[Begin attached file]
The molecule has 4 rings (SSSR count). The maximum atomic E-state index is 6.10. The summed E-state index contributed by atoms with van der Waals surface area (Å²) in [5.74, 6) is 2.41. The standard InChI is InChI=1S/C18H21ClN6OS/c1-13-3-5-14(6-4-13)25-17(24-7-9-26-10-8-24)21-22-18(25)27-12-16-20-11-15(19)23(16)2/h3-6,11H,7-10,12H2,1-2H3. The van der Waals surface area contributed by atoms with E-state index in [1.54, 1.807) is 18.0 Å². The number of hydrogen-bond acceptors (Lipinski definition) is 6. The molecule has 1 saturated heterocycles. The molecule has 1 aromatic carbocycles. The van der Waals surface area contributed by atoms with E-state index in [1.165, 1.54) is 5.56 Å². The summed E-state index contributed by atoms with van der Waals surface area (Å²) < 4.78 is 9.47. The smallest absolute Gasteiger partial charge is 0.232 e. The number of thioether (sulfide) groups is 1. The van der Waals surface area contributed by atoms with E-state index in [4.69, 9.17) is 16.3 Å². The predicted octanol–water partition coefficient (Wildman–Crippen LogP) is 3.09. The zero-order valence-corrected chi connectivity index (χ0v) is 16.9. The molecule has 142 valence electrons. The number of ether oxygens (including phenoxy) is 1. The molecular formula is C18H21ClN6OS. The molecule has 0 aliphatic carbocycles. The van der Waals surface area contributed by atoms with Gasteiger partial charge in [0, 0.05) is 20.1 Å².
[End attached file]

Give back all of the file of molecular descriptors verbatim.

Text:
The molecule has 4 rings (SSSR count). The maximum atomic E-state index is 6.10. The summed E-state index contributed by atoms with van der Waals surface area (Å²) in [5.74, 6) is 2.41. The standard InChI is InChI=1S/C18H21ClN6OS/c1-13-3-5-14(6-4-13)25-17(24-7-9-26-10-8-24)21-22-18(25)27-12-16-20-11-15(19)23(16)2/h3-6,11H,7-10,12H2,1-2H3. The van der Waals surface area contributed by atoms with E-state index in [1.54, 1.807) is 18.0 Å². The number of hydrogen-bond acceptors (Lipinski definition) is 6. The molecule has 1 saturated heterocycles. The molecule has 1 aromatic carbocycles. The van der Waals surface area contributed by atoms with E-state index in [1.165, 1.54) is 5.56 Å². The summed E-state index contributed by atoms with van der Waals surface area (Å²) < 4.78 is 9.47. The smallest absolute Gasteiger partial charge is 0.232 e. The number of thioether (sulfide) groups is 1. The van der Waals surface area contributed by atoms with E-state index in [4.69, 9.17) is 16.3 Å². The predicted octanol–water partition coefficient (Wildman–Crippen LogP) is 3.09. The zero-order valence-corrected chi connectivity index (χ0v) is 16.9. The molecule has 142 valence electrons. The number of ether oxygens (including phenoxy) is 1. The molecular formula is C18H21ClN6OS. The molecule has 0 aliphatic carbocycles. The van der Waals surface area contributed by atoms with Gasteiger partial charge in [0, 0.05) is 20.1 Å².